Judge Corrals Award in Beef Cattle Dispute

     VICTORIA, Texas (CN) – A Texas supplier can buy back 500 specially bred “Kobe” cattle after a jury found it was duped into approving the deal, a federal judge ruled.
     Akaushi cattle are a Japanese breed prized for their rich and flavorful Kobe-style beef that is sold at pricey steakhouses and sushi restaurants. A 4-ounce filet mignon goes for $50.
     The animals are also valuable before they reach the slaughterhouse. Full-blood bulls sell for up to $50,000 and full-blood cows can fetch $35,000, according to expert testimony in the long-running federal court case.
     Bear Ranch LLC sued HeartBrand Beef, its chairman Ronald Beeman and the American Akaushi Association in March 2012.
     HeartBrand runs a ranch and butcher shop in Flatonia, Texas, halfway between Houston and San Antonio.
     Bear Ranch, a Colorado business, bought 424 Akaushi cattle from HeartBrand in July 2010 under a written contract that forbid it from selling them without HeartBrand’s permission, prohibited it from selling semen collected from the cattle or their offspring, banned it from selling the beef under the “Akaushi” name for 50 years after the contract ends and required it to register all progeny with the American Akaushi Association.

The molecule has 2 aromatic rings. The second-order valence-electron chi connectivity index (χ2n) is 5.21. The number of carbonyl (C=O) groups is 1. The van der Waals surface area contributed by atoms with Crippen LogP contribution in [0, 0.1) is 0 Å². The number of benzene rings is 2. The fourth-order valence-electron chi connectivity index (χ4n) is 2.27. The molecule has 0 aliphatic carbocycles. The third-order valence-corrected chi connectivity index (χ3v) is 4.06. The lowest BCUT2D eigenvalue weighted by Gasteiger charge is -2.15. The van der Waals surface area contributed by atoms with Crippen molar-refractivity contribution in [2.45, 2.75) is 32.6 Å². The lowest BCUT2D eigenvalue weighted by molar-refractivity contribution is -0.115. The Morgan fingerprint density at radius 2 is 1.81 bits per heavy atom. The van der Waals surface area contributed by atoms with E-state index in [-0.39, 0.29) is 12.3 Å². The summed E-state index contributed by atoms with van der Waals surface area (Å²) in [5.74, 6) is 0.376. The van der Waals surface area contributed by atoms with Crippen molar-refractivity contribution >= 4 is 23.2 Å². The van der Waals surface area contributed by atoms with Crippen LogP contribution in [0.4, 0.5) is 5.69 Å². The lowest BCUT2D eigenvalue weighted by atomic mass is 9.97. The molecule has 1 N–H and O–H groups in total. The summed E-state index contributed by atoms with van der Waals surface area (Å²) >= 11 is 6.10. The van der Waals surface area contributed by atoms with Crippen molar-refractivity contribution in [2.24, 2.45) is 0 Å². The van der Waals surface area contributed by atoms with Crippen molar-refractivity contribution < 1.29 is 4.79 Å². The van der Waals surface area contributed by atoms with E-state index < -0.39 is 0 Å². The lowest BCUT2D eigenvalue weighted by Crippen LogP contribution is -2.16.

Bear Ranch filled out its Akaushi herd in 2011 when it bought another 500 from Beeman in a deal done with a handshake and no paper trail.
     Bear Ranch went to court seeking to invalidate HeartBrand’s restrictions on its cattle. It claimed the noncompete terms were bogus because HeartBrand had falsely claimed it controlled all Akaushi cattle and genetics outside Japan.
     HeartBrand and Beeman made counterclaims of fraud and breach of contract. HeartBrand alleged that Bear Ranch said it intended to produce beef only for personal use despite ambitions of becoming a rival dealer.
     Beeman said he sold Bear Ranch the 500 head with the understanding the restrictions that governed HeartBrand’s deal would apply to his deal, and that Bear Ranch would sell 30 percent of the full-blood Akaushi calves its herd produced to HeartBrand.
     A jury sided with HeartBrand and Beeman after an eight-day trial. The jury determined Bear Ranch was unjustly enriched by $23.1 million for the cattle it bought from Beeman and that HeartBrand should be awarded $1.8 million in punitive damages.
     Visiting federal judge Gregg Costa, who sits on the Fifth Circuit Court of Appeals, declined to award HeartBrand the $23.1 million following a post-trial hearing.
     “HeartBrand and Bear Ranch have debated the proper equitable remedy-and the court has considered the issue-until the cows come home. And finally, they are about to do just that,” Costa wrote on Sept. 4.
     The judge ordered Bear Ranch to hold the cattle it bought from Beeman in a constructive trust for HeartBrand, which can buy them back for $6.8 million, the amount the jury determined Bear Ranch paid to acquire, breed and care for the cattle.
     Costa affirmed the jury’s recommendation of $1.8 million in punitive damages against Bear Ranch.

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